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Hockey - 11. September 2010.

England make history winning World Cup bronze medal in Rosario


England Hockey Results Service, BDO FIH World Cup

Rosario, Argentina

 

Saturday 11 September 2010

hockeyenglandgermanygranttr.jpg


Credit: Grant Treeby Images/EHB

Caption: As England win the World Cup bronze medal, England goal scorer Helen Richardson (far right) is embraced by Ashleigh Ball (second from left) and Sally Walton (second from right) as Germany’s Eileen Hoffmann slumps to the floor.

 

 

Bronze Medal Match

 

ENGLAND 2 (2)

Alex Danson 28 (F)                                                                               

Helen Richardson 31 (F)                                                                        

                                                                                                           

Germany 0 (0)

-                                                                                                          

 

England’s women won their first ever World Cup medal as they deservedly beat Germany 2-0 to claim bronze at the BDO FIH World Cup in Rosario in Argentina.

 

The result gives England their second medal in as many months following their bronze medal victory over Germany at the Champions Trophy in Nottingham in July and sets them up for the forthcoming Commonwealth Games in New Delhi.

 

In a first half in which clear cut chances were few and far between a spark of magic from Reading forward Alex Danson gave England the lead just before the half hour before she set up clubmate Helen Richardson to make it 2-0 moments later.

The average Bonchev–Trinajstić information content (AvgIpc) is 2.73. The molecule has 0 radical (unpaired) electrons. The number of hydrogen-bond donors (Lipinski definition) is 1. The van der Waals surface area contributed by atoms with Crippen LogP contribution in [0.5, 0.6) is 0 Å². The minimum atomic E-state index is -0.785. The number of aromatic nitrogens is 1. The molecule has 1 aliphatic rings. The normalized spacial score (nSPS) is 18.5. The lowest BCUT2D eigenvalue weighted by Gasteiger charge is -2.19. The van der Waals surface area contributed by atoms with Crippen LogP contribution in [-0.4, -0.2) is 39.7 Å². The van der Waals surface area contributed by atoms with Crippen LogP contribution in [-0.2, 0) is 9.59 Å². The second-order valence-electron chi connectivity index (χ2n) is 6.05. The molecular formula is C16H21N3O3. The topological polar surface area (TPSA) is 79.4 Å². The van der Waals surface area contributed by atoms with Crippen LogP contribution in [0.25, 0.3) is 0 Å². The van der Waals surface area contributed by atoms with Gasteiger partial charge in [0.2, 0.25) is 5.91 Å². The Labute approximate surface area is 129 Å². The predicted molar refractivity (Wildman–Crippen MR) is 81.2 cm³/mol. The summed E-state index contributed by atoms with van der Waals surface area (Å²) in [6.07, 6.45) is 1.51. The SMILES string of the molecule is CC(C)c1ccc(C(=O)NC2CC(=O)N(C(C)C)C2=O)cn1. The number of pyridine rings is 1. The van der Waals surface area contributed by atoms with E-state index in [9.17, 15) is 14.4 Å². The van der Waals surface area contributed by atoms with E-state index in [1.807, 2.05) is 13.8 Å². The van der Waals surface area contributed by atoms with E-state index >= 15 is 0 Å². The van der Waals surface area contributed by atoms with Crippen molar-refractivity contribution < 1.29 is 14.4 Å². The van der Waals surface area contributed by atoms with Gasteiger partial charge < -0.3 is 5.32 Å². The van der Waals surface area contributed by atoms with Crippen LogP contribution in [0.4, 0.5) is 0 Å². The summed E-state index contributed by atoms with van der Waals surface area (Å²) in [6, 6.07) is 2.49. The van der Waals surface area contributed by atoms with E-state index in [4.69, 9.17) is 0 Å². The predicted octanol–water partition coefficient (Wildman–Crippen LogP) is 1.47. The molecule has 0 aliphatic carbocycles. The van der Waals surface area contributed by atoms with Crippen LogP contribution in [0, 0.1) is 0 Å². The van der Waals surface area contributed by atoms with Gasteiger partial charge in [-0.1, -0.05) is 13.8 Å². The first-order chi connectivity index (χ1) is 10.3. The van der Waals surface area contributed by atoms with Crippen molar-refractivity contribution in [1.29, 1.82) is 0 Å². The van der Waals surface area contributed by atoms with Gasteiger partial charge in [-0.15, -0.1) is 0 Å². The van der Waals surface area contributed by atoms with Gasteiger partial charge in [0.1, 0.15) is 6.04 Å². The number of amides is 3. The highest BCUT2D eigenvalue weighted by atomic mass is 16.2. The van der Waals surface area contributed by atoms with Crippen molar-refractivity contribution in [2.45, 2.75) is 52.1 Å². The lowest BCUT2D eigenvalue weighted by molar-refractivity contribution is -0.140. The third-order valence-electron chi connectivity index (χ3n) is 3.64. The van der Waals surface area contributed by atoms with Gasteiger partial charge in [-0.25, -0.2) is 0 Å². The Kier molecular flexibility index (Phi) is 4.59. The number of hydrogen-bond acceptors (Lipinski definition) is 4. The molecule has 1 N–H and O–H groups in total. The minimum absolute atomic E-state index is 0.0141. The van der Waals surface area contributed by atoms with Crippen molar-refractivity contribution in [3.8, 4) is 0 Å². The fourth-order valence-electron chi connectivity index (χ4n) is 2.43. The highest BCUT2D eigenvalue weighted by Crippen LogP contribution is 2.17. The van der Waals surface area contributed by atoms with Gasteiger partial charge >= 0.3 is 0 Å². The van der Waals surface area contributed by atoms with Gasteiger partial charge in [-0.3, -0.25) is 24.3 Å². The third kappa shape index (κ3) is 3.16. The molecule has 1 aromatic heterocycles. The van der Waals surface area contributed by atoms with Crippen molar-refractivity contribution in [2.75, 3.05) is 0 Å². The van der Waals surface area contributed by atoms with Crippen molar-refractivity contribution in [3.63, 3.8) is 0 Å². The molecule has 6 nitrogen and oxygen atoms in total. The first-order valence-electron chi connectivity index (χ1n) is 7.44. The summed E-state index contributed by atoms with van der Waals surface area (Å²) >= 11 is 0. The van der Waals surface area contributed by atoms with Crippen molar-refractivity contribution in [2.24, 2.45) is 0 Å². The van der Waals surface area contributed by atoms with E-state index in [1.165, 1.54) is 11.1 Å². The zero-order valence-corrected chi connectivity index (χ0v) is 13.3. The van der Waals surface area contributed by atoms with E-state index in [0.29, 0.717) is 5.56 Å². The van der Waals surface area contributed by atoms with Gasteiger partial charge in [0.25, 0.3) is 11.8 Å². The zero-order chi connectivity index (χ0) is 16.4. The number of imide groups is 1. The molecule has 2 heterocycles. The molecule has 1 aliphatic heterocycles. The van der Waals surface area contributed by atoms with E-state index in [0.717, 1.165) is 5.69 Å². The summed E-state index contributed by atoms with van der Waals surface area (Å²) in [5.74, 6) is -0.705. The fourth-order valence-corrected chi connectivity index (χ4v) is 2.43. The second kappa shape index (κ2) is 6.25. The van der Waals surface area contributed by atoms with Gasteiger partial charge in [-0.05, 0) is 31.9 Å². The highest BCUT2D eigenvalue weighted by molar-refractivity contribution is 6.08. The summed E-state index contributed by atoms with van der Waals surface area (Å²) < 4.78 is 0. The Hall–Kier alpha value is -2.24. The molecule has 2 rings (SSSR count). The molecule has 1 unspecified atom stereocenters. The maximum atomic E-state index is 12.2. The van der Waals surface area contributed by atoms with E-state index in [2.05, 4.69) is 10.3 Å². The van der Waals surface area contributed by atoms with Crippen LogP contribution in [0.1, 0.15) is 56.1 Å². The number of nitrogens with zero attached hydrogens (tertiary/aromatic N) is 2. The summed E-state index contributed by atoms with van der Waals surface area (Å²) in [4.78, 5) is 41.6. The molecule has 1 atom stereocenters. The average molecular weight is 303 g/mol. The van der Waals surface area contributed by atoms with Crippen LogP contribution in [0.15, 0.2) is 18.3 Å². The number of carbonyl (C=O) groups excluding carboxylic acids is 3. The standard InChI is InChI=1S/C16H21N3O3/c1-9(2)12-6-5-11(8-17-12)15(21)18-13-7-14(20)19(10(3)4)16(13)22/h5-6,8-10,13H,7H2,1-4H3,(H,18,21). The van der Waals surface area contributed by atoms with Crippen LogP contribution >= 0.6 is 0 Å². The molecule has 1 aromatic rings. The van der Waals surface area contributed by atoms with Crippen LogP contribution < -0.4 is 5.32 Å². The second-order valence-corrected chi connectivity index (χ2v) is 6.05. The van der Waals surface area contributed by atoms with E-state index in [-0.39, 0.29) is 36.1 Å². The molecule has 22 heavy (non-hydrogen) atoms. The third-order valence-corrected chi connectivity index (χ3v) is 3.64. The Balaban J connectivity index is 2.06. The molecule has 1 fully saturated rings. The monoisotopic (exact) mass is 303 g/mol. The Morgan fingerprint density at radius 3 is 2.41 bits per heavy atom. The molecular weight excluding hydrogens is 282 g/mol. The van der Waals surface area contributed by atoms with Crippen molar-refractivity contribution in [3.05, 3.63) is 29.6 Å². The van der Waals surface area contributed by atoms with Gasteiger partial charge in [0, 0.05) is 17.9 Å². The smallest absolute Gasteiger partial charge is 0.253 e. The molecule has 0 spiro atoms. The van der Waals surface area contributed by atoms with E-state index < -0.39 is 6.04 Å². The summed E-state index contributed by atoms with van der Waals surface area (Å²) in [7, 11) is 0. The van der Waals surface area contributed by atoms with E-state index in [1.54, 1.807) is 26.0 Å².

The second half saw more opportunities with both goalkeepers called upon to make saves.  The pick of the bunch for England’s Beth Storry came from close range with 20 minutes remaining while Germany’s Kristina Reynolds kept out two Crista Cullen penalty corners in the final quarter of an hour.

 

Head Coach Danny Kerry admitted afterwards: “It’s very emotional.  There are times when we could play better and I there is more to come from the squad but overall this was a good performance.  Germany are a very strong team but we took our chances well and were able to control their threats.

 

“We’re delighted with bronze and really, if you think about it, we have only lost one game in the tournament if you don’t count the penalty strokes against the Netherlands.”

 

Prior to the match, England’s best ever World Cup result was fourth, 20 years ago in Sydney.  Two days earlier, England had suffered heartbreak in a semi final penalty shoot out to world number ones the Netherlands after which Head Coach Danny Kerry had talked about the need to get his charges back up and focused on the bronze medal clash with Germany.